With the university and Merck "as close to signing on the dotted line as they could be", he stopped it going ahead, because he didn't want to risk the intellectual property rights for the Oxford vaccine ending up in the hands of a single American company.
"He was just meant to confirm he was happy, and then it would have happened immediately," said the former adviser. "But he wasn't, and overruled officials to block the deal."
Reports have suggested that the Oxford scientists were unsure whether the deal with Merck had strong enough provisions for supplying poorer countries with vaccines. Mr Hancock's objection was more local and political. He wanted to make sure there was enough for UK citizens. The rest of the world could come later.
German MEP Peter Liese said the UK was behaving "like Donald Trump" by trying to guarantee it would receive vaccine doses first. In reality, according to this account, it was fear of Trump - or Trump-like behaviour - that prompted the government to seek additional security.
To see how quickly competition for scarce resources could escalate into conflict, Mr Hancock and his advisers only needed to look at their own recent experience. At the same time as negotiations were developing between Oxford and Merck, DHSC was desperately hunting for ways to replenish its threadbare stocks of Personal Protective Equipment.
In NHS hospitals, nurses were wearing bin bags for protective clothing. Yet the scramble to get hold of PPE was made more difficult by European export controls.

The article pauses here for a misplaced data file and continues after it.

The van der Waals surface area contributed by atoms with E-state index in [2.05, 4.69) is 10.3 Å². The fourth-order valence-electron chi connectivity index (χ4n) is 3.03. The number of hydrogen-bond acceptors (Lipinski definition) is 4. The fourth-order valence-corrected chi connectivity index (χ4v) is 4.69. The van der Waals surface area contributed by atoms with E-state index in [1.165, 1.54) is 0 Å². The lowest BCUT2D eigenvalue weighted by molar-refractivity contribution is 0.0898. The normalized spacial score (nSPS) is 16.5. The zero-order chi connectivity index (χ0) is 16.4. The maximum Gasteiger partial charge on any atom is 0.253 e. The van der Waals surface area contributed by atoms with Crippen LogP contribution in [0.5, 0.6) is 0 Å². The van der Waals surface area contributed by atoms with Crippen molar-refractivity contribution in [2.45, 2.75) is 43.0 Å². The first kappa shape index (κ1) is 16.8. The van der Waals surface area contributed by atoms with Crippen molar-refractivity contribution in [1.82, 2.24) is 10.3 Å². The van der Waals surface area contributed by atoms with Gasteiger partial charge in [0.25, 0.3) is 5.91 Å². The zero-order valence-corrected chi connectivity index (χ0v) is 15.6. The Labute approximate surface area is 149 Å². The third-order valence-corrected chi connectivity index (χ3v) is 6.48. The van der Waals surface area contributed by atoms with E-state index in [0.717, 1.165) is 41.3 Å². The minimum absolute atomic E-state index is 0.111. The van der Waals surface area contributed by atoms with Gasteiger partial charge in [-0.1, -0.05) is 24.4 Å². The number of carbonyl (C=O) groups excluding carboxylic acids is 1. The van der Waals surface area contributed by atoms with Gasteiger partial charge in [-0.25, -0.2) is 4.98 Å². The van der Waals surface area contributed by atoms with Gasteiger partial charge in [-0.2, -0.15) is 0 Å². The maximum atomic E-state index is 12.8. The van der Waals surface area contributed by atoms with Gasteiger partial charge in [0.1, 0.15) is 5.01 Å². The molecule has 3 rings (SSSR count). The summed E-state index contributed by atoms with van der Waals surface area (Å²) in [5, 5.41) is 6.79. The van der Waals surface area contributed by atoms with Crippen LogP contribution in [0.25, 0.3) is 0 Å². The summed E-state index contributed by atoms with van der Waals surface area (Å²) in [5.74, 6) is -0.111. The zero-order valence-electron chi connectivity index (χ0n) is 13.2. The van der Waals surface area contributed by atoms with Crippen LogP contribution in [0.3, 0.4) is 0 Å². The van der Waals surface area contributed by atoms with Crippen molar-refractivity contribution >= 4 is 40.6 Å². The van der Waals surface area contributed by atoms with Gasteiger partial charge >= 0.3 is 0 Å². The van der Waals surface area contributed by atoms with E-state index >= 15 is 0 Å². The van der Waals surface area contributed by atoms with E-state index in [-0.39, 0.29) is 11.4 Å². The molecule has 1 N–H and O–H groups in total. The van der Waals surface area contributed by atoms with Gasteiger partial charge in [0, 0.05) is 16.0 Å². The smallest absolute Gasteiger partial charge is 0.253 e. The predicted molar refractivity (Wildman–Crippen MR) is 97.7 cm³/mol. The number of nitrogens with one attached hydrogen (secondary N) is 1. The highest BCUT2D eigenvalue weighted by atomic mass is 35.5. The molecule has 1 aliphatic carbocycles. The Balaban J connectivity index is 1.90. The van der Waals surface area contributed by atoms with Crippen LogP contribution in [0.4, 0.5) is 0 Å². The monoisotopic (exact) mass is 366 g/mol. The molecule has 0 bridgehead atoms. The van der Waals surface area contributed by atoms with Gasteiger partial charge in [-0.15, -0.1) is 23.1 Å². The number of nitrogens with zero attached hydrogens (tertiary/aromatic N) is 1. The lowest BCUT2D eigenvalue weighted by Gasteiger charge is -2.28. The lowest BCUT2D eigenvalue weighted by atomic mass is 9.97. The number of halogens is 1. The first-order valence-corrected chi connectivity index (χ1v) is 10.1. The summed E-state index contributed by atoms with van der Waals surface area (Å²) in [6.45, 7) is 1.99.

In early March, Germany imposed a temporary ban on PPE leaving the country; shortly after, the EU introduced a similar measure (as did the UK, which has also maintained restrictions preventing hundreds of medicines leaving its borders without permission).
The PPE crisis grew so serious that one former Downing Street insider says it almost cost Mr Hancock his job. It also gave the health secretary a powerful reminder about the Hobbesian nature of global politics in a pandemic.
The other reminder came from a more surprising source: Steven Soderbergh's film Contagion.
Released in 2011, the film followed the path of a pandemic caused by a SARS-like respiratory virus, which killed millions and caused widespread social unrest, until it was finally stopped by an effective vaccine.
However, when the vaccine did arrive, there was not enough of it to go around, so vaccinations were awarded by a lottery based on birthdates.
The episode stuck in Mr Hancock's mind. "He would keep referring to the end of the film," says the former DHSC adviser.
"He was always really aware from the very start, first that the vaccine was really important, second that when a vaccine was developed we would see an almighty global scramble for this thing."
At other times during the pandemic, it has felt as if the government was scrambling to keep up with events. Former insiders in both DHSC and Downing Street acknowledge that they struggled to find a strategy to deal with a virus that spread so rapidly without symptoms.
Yet from the very start there was a focus on vaccines. According to the former adviser, the DHSC started work on it in January, before there was even a case of COVID-19 in the UK.